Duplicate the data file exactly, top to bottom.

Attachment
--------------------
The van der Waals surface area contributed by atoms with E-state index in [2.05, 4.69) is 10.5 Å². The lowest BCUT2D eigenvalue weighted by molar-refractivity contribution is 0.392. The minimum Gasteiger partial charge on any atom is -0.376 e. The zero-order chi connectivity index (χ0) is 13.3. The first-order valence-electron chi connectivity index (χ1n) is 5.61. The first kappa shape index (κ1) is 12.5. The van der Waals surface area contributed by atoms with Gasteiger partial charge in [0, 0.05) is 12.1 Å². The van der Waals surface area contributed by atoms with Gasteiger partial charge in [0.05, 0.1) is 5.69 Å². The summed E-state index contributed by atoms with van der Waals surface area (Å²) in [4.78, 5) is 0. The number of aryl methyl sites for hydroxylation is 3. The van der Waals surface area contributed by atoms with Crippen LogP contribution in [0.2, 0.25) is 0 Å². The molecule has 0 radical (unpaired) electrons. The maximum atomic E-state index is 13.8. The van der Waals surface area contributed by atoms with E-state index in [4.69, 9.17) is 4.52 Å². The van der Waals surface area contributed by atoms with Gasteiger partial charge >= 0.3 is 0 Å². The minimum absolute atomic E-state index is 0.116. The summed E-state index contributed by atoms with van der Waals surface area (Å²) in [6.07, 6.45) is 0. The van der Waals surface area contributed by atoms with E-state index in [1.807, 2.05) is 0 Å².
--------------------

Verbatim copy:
The van der Waals surface area contributed by atoms with E-state index in [2.05, 4.69) is 10.5 Å². The lowest BCUT2D eigenvalue weighted by molar-refractivity contribution is 0.392. The minimum Gasteiger partial charge on any atom is -0.376 e. The zero-order chi connectivity index (χ0) is 13.3. The first-order valence-electron chi connectivity index (χ1n) is 5.61. The first kappa shape index (κ1) is 12.5. The van der Waals surface area contributed by atoms with Gasteiger partial charge in [0, 0.05) is 12.1 Å². The van der Waals surface area contributed by atoms with Gasteiger partial charge in [0.05, 0.1) is 5.69 Å². The summed E-state index contributed by atoms with van der Waals surface area (Å²) in [4.78, 5) is 0. The number of aryl methyl sites for hydroxylation is 3. The van der Waals surface area contributed by atoms with Crippen LogP contribution in [0.2, 0.25) is 0 Å². The molecule has 0 radical (unpaired) electrons. The maximum atomic E-state index is 13.8. The van der Waals surface area contributed by atoms with E-state index in [4.69, 9.17) is 4.52 Å². The van der Waals surface area contributed by atoms with Gasteiger partial charge >= 0.3 is 0 Å². The minimum absolute atomic E-state index is 0.116. The summed E-state index contributed by atoms with van der Waals surface area (Å²) in [6.07, 6.45) is 0. The van der Waals surface area contributed by atoms with E-state index in [1.807, 2.05) is 0 Å².